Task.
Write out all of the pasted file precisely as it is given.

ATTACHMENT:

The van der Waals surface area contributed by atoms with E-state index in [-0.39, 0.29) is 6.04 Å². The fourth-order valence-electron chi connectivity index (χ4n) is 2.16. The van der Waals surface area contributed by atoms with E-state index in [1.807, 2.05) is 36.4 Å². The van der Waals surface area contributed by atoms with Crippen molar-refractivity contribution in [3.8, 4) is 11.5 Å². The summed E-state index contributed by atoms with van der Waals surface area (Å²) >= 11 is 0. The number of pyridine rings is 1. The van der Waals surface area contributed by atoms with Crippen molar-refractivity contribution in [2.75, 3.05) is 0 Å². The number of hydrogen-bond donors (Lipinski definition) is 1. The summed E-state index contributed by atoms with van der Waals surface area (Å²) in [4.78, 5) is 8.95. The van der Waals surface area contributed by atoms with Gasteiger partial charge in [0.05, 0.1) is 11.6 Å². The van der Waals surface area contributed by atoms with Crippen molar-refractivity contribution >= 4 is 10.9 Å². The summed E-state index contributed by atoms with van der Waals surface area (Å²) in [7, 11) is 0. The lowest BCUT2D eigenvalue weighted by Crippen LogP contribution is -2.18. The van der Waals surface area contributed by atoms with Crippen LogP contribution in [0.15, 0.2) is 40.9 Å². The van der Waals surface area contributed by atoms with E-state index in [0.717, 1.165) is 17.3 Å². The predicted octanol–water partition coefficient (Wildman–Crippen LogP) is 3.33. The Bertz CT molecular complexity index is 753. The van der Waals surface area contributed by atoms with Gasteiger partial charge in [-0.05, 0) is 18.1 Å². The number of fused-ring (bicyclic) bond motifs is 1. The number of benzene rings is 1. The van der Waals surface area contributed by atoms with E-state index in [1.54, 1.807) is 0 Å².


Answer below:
The van der Waals surface area contributed by atoms with E-state index in [-0.39, 0.29) is 6.04 Å². The fourth-order valence-electron chi connectivity index (χ4n) is 2.16. The van der Waals surface area contributed by atoms with E-state index in [1.807, 2.05) is 36.4 Å². The van der Waals surface area contributed by atoms with Crippen molar-refractivity contribution in [3.8, 4) is 11.5 Å². The summed E-state index contributed by atoms with van der Waals surface area (Å²) >= 11 is 0. The number of pyridine rings is 1. The van der Waals surface area contributed by atoms with Crippen molar-refractivity contribution in [2.75, 3.05) is 0 Å². The number of hydrogen-bond donors (Lipinski definition) is 1. The summed E-state index contributed by atoms with van der Waals surface area (Å²) in [4.78, 5) is 8.95. The van der Waals surface area contributed by atoms with Gasteiger partial charge in [0.05, 0.1) is 11.6 Å². The van der Waals surface area contributed by atoms with Crippen molar-refractivity contribution >= 4 is 10.9 Å². The summed E-state index contributed by atoms with van der Waals surface area (Å²) in [7, 11) is 0. The lowest BCUT2D eigenvalue weighted by Crippen LogP contribution is -2.18. The van der Waals surface area contributed by atoms with Crippen LogP contribution in [0.15, 0.2) is 40.9 Å². The van der Waals surface area contributed by atoms with E-state index in [0.717, 1.165) is 17.3 Å². The predicted octanol–water partition coefficient (Wildman–Crippen LogP) is 3.33. The Bertz CT molecular complexity index is 753. The van der Waals surface area contributed by atoms with Gasteiger partial charge in [-0.05, 0) is 18.1 Å². The number of fused-ring (bicyclic) bond motifs is 1. The number of benzene rings is 1. The van der Waals surface area contributed by atoms with E-state index in [1.54, 1.807) is 0 Å².